Sisters and native Charlotteans Neha Negandhi and Monika Shah didn’t let respective stints in Seattle and Alaska keep them away from their hometown arts scene. Inspired by similar BYOB painting sessions seen during their travels, they harnessed their diverse experiences with event management and Alaskan train tours to open their own studio, where they encourage students of all artistic levels to tap into their inimitable creativity just as they did. Joined by an impressive cast of local artists, the sisters unfurl a calendar stocked with a barrage of painting options, allowing students to portray a sailboat with an impressionistic mast or a seahorse wearing a gilded saddle.
The dedicated musicians at Falls River Music help students create beautiful notes during private weekly music instruction with a brigade of professional instruments. During 30-minute drum, guitar, violin, bass, or trumpet lessons, children or adults work toward personal goals, such as learning how to read music or mastering solos that erase “Freebird” from minds. Falls River Music provides instruments for use during classes, which, though not required, students may rent for home practice at an additional cost.
When not practicing their tuneful arts, musicians can send in their stringed instruments for expert repairs or test out new sounds plucked from the shop's large selection of acoustic and electric guitars, amplifiers, and effects pedals. Falls River Music offers a 14-day trial period after purchase of new equipment, encouraging musicians to fully explore their new sonic possibilities before declaring themselves satisfied.
The musical menagerie also hosts a full coffee bar and lounge area, where parents may relax during children's lessons. Falls River Music also allows intermediate-level students to put their skills to use each Saturday at 1:30 pm at a two-hour jam session ($10/hour), which may include performances or recording with other musicians and note aficionados.
Selim Oztalay had been having sweet dreams of opening his own Italian gelato shop for many years. Growing up in Germany allowed him to not only be exposed to a variety of cultures, but also a variety of artisan gelato flavors that he missed when he moved to the United States. Hoping to expose American tongues to fine Italian flavors, he opened Gnam Gnam Gelato & Bistro. Named after the Italian saying for "delicious," Gnam Gnam makes visitors say just that with a rotating selection of more than 80 inventive gelato flavors made fresh and onsite daily. Servers heap scoops of the bistro’s namesake treat disguised as eggnog, tiramisu, and Nutella, and the spaghetti gelato reimagines its savory counterpart with vanilla gelato, strawberry syrup, white-chocolate shavings, and a longing for the old country. Those with larger hankerings can be sated with entrees from the full menu which features made-to-order artisan paninis, fresh salads, and combo meals.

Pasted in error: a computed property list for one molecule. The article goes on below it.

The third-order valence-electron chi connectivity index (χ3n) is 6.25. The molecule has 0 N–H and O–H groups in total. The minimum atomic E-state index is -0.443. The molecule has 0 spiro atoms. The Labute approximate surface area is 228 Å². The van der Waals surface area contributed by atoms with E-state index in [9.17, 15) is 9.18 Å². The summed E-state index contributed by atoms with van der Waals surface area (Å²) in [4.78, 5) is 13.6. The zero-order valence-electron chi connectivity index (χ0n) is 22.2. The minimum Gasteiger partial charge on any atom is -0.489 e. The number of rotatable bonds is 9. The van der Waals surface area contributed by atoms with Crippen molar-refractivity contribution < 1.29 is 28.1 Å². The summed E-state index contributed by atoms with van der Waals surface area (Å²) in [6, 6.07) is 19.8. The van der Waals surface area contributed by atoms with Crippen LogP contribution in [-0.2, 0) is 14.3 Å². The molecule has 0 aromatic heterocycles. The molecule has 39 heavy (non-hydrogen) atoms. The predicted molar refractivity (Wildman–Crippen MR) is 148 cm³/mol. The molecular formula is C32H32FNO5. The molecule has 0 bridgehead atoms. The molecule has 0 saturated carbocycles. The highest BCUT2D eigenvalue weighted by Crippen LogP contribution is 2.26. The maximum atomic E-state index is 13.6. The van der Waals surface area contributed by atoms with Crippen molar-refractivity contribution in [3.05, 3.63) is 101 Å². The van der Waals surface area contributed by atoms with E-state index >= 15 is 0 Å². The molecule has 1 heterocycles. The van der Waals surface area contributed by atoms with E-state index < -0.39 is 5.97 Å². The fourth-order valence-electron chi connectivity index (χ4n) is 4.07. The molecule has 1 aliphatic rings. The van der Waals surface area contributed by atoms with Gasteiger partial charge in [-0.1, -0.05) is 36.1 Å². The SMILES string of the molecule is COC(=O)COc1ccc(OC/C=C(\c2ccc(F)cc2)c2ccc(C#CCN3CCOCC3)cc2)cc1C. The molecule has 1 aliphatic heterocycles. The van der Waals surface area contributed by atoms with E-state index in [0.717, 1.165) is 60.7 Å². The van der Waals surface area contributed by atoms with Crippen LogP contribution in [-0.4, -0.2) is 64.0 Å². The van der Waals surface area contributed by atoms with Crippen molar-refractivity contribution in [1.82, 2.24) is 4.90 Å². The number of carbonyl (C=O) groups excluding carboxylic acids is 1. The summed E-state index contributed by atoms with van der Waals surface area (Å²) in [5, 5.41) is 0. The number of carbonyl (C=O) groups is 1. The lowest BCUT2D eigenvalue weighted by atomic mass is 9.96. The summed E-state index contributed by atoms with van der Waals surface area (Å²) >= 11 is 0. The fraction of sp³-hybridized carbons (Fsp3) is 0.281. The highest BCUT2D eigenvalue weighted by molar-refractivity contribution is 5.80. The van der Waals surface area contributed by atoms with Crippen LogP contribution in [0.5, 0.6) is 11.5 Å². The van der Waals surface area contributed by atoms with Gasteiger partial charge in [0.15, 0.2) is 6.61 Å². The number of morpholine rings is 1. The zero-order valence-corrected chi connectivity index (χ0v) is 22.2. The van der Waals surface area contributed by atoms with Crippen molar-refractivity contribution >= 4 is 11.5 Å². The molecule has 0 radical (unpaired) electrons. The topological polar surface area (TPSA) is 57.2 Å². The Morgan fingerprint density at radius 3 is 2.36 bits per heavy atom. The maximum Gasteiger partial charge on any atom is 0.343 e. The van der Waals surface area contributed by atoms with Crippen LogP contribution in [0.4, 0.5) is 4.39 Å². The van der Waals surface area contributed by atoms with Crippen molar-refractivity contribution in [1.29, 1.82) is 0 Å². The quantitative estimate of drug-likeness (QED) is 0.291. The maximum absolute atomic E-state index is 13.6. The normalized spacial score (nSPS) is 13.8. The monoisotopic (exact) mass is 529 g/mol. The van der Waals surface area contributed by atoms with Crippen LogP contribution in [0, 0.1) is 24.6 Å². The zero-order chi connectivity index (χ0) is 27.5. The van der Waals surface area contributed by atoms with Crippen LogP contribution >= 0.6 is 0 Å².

Endorsed by financial author Dave Ramsey and highlighted on Oprah Winfrey's Life Lift blog, eMeals charts out a week's worth of dollar- and health-savvy dinner recipes to relieve the burden of kitchen-related stress. Each week, organized grocery lists—categorized by family size, dietary desires, and store preferences—showcase flavorful culinary creations for discerning palates. Plans developed by working parents capitalize on sale items at stores such as Walmart, Publix, and Kroger, and an "any store" list can be used to navigate the aisles of other favored grocers. Family meal plans serve seven meals for three to six people, whereas plans for two are tailored to singles, couples, or a pair of sock puppets on a date atop a chest of drawers.
Special paleo, gluten-free, clean-eating, low-fat, and portion-controlled meal-plan options aid nongeneric eaters in assembling targets for their teeth and fitness regimens. The classic version of the Walmart family plan supplies culinary sustenance to families of three to six for an average weekly cost of $75–$85 and takes advantage of the store's regularly discounted prices. A duo can fill a Publix cart for $50–$60 a week, including side dishes.
Born of founder Jane DeLaney's desire to feed her family stress-free dinners provisioned from an organized list without coupons, eMeals allows shoppers to spend more time at the table and less time wandering about the grocery store uttering monophonic 10th-century chants in dismay.
Every Menchie's location around the world looks much the same: pink, yellow, and lime-green decor framing the eponymous mascot, a smiley twist of yogurt with a cone for a body. It's an identical template that allows for nearly infinite variations at each outpost's row of 14 or 16 rotating yogurt pumps, where guests can self-serve swirls of flavors such as pistachio, peanut butter cup, cake batter, and fruity raspberry pomegranate tart. Then, they can ladle scoops of nearly 60 toppings—including sprinkles, cookies 'n' cream, hot fudge, and locally grown fruits—onto their creations. Nonfat and no-sugar-added varieties join gluten- and lactose-free options for those who have food sensitivities or just hate the taste of gluten.
Owner of The Paper Trail and avid crafter Karen has made paper her medium of choice for more than a decade. Why? Because “scrapbooking is all about leaving a paper trail of you…what we have done, who we are,” she writes on her welcome page. Not only do Karen and her staff supply patrons with the goods to leave their own trail––from patterned paper and albums to pearls and rhinestones for embellishing crafts or friends while they sleep––but also the techniques. Through regular classes and events such as scrapping parties, they teach the art of cropping, crafting cards and scrapbooks, and even building photo albums from scratch. They also create invitations and cards or custom albums for customers.